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’You Shoot It, You Eat It’


Growing up on a farm requires a different set of rules than those of an urban household. In the Isherwood family, a rule to control excessive hunting of small animals by the children was: “You shoot it, you eat it.”

Fifth generation central Wisconsin potato farmer Justin Isherwood highlights the unusual aspects of growing up rural in his new book, Farm Kid (ISBN: 1-932542-15-9. $16.95), published by Badger Books.

Many aspects of Isherwood’s upbringing are alien territory for city folk, but evoke lots of memories for those raised rural. For example:

 The Rattlesnake Patrol was a mutant form of the Boy Scouts that offered merit badges for silo filling, haying or milking cows.
 Cats were abundant and sometimes used in experiments involving aerial trajectory.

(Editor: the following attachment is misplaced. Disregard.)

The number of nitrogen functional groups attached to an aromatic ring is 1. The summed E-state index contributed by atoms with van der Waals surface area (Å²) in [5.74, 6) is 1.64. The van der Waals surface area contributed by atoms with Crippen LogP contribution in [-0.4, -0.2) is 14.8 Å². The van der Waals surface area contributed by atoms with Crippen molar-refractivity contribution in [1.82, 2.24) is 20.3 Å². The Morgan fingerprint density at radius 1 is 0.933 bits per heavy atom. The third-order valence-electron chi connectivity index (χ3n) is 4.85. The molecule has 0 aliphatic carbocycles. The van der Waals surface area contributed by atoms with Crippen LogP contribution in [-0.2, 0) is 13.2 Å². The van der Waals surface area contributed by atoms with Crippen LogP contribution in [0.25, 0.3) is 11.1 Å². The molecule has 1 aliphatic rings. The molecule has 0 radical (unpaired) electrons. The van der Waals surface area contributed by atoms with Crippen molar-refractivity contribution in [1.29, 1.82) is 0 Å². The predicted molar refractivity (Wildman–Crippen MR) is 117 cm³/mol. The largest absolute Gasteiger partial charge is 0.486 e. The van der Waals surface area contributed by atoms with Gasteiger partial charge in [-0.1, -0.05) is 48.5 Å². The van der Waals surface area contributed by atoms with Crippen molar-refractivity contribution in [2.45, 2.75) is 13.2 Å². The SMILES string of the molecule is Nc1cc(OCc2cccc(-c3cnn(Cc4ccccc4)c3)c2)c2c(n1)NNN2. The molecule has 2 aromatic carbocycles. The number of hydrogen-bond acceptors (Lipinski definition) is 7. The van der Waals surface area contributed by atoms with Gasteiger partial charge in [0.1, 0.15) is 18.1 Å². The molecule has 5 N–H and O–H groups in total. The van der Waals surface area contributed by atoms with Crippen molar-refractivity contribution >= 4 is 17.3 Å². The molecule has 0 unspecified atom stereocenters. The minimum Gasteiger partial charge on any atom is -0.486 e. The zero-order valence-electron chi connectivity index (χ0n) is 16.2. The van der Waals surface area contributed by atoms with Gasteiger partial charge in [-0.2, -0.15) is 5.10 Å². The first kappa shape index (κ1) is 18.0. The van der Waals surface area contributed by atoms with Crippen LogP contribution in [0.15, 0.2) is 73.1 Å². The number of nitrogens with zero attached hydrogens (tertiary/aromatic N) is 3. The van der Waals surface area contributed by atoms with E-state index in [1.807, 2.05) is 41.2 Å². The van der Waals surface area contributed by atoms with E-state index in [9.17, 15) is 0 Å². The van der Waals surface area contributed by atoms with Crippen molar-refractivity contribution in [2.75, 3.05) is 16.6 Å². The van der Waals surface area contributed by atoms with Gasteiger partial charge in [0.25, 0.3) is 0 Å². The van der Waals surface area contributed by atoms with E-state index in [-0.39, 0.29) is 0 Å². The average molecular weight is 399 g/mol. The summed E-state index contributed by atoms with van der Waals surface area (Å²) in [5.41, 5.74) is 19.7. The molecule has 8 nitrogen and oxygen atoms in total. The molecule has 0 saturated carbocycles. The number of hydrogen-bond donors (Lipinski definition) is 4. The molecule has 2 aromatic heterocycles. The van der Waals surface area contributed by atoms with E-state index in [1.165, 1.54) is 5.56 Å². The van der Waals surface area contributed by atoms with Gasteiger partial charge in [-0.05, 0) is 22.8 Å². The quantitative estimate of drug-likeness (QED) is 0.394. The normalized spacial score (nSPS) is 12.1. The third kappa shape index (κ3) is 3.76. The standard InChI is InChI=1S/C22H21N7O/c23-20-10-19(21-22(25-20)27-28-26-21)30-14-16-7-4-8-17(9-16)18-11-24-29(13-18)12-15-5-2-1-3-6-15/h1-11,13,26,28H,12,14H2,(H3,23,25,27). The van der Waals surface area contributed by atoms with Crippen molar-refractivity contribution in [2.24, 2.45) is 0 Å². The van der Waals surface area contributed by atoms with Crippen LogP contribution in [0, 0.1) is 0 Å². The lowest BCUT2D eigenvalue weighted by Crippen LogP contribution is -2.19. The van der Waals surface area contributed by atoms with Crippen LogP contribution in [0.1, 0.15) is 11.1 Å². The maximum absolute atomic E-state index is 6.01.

 Isherwood’s dad invested in an electric fence because the “five-strand barb wire drawn up to a tensile pitch didn’t sufficiently interfere with green-corn neurons in the cow brain.” Of course, Dad had to test it himself first before buying.
 No music that jangles, bangles or booms was allowed in the barn so as not to “excite the loins of the lower animals.”
 The top of a manure pile was a great place to watch the stars on a cold winter night.

Once a farm kid, always a farm kid, Isherwood says.

“The farm kid soul is a hard thing to shake,” he writes. “I’ve seen people try, then when they are alone you find them talking to a tree.”

Isherwood is the author of many short stories and books on rural life. Review copies of Farm Kid are available and interviews with the author can be arranged by calling Mary Lou Santovec at 800-928-2372. More information also can be found at


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